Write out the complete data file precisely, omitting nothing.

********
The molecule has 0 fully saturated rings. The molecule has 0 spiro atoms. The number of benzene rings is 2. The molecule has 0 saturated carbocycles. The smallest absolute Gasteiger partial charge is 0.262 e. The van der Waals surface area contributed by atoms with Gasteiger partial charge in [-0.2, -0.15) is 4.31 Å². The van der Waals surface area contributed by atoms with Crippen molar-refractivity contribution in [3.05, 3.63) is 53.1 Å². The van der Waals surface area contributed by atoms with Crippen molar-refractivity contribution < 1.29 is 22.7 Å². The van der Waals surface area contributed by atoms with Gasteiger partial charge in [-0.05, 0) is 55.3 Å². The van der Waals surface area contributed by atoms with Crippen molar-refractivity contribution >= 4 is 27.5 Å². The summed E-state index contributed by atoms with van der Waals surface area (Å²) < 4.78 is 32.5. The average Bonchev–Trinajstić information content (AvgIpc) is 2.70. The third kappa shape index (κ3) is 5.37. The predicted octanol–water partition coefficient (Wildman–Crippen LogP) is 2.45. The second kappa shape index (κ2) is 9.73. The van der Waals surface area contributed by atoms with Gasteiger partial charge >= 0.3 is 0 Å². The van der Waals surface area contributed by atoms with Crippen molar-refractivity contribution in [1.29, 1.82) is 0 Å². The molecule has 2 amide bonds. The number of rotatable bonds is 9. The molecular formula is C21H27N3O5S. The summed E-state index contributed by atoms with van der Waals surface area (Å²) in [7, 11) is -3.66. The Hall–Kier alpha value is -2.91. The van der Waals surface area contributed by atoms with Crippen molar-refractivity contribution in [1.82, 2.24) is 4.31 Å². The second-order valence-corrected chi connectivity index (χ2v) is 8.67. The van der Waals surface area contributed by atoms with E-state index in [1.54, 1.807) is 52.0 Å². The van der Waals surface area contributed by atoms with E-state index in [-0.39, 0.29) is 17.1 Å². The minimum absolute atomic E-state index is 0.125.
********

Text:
The molecule has 0 fully saturated rings. The molecule has 0 spiro atoms. The number of benzene rings is 2. The molecule has 0 saturated carbocycles. The smallest absolute Gasteiger partial charge is 0.262 e. The van der Waals surface area contributed by atoms with Gasteiger partial charge in [-0.2, -0.15) is 4.31 Å². The van der Waals surface area contributed by atoms with Crippen molar-refractivity contribution in [3.05, 3.63) is 53.1 Å². The van der Waals surface area contributed by atoms with Crippen molar-refractivity contribution < 1.29 is 22.7 Å². The van der Waals surface area contributed by atoms with Gasteiger partial charge in [-0.05, 0) is 55.3 Å². The van der Waals surface area contributed by atoms with Crippen molar-refractivity contribution >= 4 is 27.5 Å². The summed E-state index contributed by atoms with van der Waals surface area (Å²) < 4.78 is 32.5. The average Bonchev–Trinajstić information content (AvgIpc) is 2.70. The third kappa shape index (κ3) is 5.37. The predicted octanol–water partition coefficient (Wildman–Crippen LogP) is 2.45. The second kappa shape index (κ2) is 9.73. The van der Waals surface area contributed by atoms with Gasteiger partial charge >= 0.3 is 0 Å². The van der Waals surface area contributed by atoms with Crippen molar-refractivity contribution in [1.29, 1.82) is 0 Å². The molecule has 2 amide bonds. The number of rotatable bonds is 9. The molecular formula is C21H27N3O5S. The summed E-state index contributed by atoms with van der Waals surface area (Å²) in [7, 11) is -3.66. The Hall–Kier alpha value is -2.91. The van der Waals surface area contributed by atoms with Crippen molar-refractivity contribution in [1.82, 2.24) is 4.31 Å². The second-order valence-corrected chi connectivity index (χ2v) is 8.67. The van der Waals surface area contributed by atoms with E-state index in [1.54, 1.807) is 52.0 Å². The van der Waals surface area contributed by atoms with E-state index in [-0.39, 0.29) is 17.1 Å². The minimum absolute atomic E-state index is 0.125.